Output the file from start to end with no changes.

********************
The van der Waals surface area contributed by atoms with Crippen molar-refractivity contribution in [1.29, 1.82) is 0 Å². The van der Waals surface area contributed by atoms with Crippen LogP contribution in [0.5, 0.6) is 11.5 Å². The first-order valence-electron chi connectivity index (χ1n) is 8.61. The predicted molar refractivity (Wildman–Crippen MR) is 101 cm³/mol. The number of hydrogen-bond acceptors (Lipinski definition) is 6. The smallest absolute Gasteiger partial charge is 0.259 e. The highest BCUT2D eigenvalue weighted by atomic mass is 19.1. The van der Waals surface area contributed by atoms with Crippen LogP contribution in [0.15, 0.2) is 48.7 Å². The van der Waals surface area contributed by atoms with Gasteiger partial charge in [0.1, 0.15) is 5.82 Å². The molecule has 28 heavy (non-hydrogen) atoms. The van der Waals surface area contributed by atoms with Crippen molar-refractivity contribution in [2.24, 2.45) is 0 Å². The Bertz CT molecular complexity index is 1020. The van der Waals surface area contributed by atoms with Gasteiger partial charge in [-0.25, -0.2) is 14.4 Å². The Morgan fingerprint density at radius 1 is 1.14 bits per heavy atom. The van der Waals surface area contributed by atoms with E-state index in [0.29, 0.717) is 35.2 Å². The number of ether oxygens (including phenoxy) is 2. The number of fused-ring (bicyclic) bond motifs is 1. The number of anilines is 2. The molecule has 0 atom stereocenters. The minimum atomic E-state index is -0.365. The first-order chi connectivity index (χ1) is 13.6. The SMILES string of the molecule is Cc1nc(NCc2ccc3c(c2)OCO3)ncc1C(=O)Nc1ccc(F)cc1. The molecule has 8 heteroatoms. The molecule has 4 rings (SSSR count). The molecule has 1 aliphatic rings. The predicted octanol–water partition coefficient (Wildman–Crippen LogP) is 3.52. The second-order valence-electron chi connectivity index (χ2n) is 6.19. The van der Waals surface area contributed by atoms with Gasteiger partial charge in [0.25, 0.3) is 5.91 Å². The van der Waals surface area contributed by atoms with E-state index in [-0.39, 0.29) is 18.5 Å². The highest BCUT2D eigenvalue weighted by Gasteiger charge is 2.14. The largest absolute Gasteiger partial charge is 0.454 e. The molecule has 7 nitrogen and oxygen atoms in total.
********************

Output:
The van der Waals surface area contributed by atoms with Crippen molar-refractivity contribution in [1.29, 1.82) is 0 Å². The van der Waals surface area contributed by atoms with Crippen LogP contribution in [0.5, 0.6) is 11.5 Å². The first-order valence-electron chi connectivity index (χ1n) is 8.61. The predicted molar refractivity (Wildman–Crippen MR) is 101 cm³/mol. The number of hydrogen-bond acceptors (Lipinski definition) is 6. The smallest absolute Gasteiger partial charge is 0.259 e. The highest BCUT2D eigenvalue weighted by atomic mass is 19.1. The van der Waals surface area contributed by atoms with Crippen LogP contribution in [0.15, 0.2) is 48.7 Å². The van der Waals surface area contributed by atoms with Gasteiger partial charge in [0.1, 0.15) is 5.82 Å². The molecule has 28 heavy (non-hydrogen) atoms. The van der Waals surface area contributed by atoms with Crippen molar-refractivity contribution in [2.24, 2.45) is 0 Å². The Bertz CT molecular complexity index is 1020. The van der Waals surface area contributed by atoms with Gasteiger partial charge in [-0.25, -0.2) is 14.4 Å². The Morgan fingerprint density at radius 1 is 1.14 bits per heavy atom. The van der Waals surface area contributed by atoms with E-state index in [0.29, 0.717) is 35.2 Å². The number of ether oxygens (including phenoxy) is 2. The number of fused-ring (bicyclic) bond motifs is 1. The number of anilines is 2. The molecule has 0 atom stereocenters. The minimum atomic E-state index is -0.365. The first-order chi connectivity index (χ1) is 13.6. The SMILES string of the molecule is Cc1nc(NCc2ccc3c(c2)OCO3)ncc1C(=O)Nc1ccc(F)cc1. The molecule has 8 heteroatoms. The molecule has 4 rings (SSSR count). The molecule has 1 aliphatic rings. The predicted octanol–water partition coefficient (Wildman–Crippen LogP) is 3.52. The second-order valence-electron chi connectivity index (χ2n) is 6.19. The van der Waals surface area contributed by atoms with Gasteiger partial charge in [0.25, 0.3) is 5.91 Å². The van der Waals surface area contributed by atoms with E-state index in [-0.39, 0.29) is 18.5 Å². The highest BCUT2D eigenvalue weighted by Gasteiger charge is 2.14. The largest absolute Gasteiger partial charge is 0.454 e. The molecule has 7 nitrogen and oxygen atoms in total.